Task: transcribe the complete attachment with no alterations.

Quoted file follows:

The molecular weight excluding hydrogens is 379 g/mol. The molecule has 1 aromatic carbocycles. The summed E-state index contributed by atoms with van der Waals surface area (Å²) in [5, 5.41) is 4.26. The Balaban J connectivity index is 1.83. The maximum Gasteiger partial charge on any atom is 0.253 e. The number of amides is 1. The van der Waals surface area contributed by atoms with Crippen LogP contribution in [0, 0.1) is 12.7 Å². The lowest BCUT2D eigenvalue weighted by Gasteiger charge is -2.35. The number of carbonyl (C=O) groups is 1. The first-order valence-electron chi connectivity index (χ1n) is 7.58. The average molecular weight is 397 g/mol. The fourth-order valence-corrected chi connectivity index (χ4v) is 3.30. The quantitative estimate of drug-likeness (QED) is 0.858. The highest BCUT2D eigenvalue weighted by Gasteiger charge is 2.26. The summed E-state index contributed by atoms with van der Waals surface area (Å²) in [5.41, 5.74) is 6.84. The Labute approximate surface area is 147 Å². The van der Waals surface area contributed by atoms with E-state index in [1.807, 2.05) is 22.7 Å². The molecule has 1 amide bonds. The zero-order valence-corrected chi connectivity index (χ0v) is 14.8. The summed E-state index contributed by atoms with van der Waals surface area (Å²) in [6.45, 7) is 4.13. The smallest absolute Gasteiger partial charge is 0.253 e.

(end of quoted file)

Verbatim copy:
The molecular weight excluding hydrogens is 379 g/mol. The molecule has 1 aromatic carbocycles. The summed E-state index contributed by atoms with van der Waals surface area (Å²) in [5, 5.41) is 4.26. The Balaban J connectivity index is 1.83. The maximum Gasteiger partial charge on any atom is 0.253 e. The number of amides is 1. The van der Waals surface area contributed by atoms with Crippen LogP contribution in [0, 0.1) is 12.7 Å². The lowest BCUT2D eigenvalue weighted by Gasteiger charge is -2.35. The number of carbonyl (C=O) groups is 1. The first-order valence-electron chi connectivity index (χ1n) is 7.58. The average molecular weight is 397 g/mol. The fourth-order valence-corrected chi connectivity index (χ4v) is 3.30. The quantitative estimate of drug-likeness (QED) is 0.858. The highest BCUT2D eigenvalue weighted by Gasteiger charge is 2.26. The summed E-state index contributed by atoms with van der Waals surface area (Å²) in [5.41, 5.74) is 6.84. The Labute approximate surface area is 147 Å². The van der Waals surface area contributed by atoms with E-state index in [1.807, 2.05) is 22.7 Å². The molecule has 1 amide bonds. The zero-order valence-corrected chi connectivity index (χ0v) is 14.8. The summed E-state index contributed by atoms with van der Waals surface area (Å²) in [6.45, 7) is 4.13. The smallest absolute Gasteiger partial charge is 0.253 e.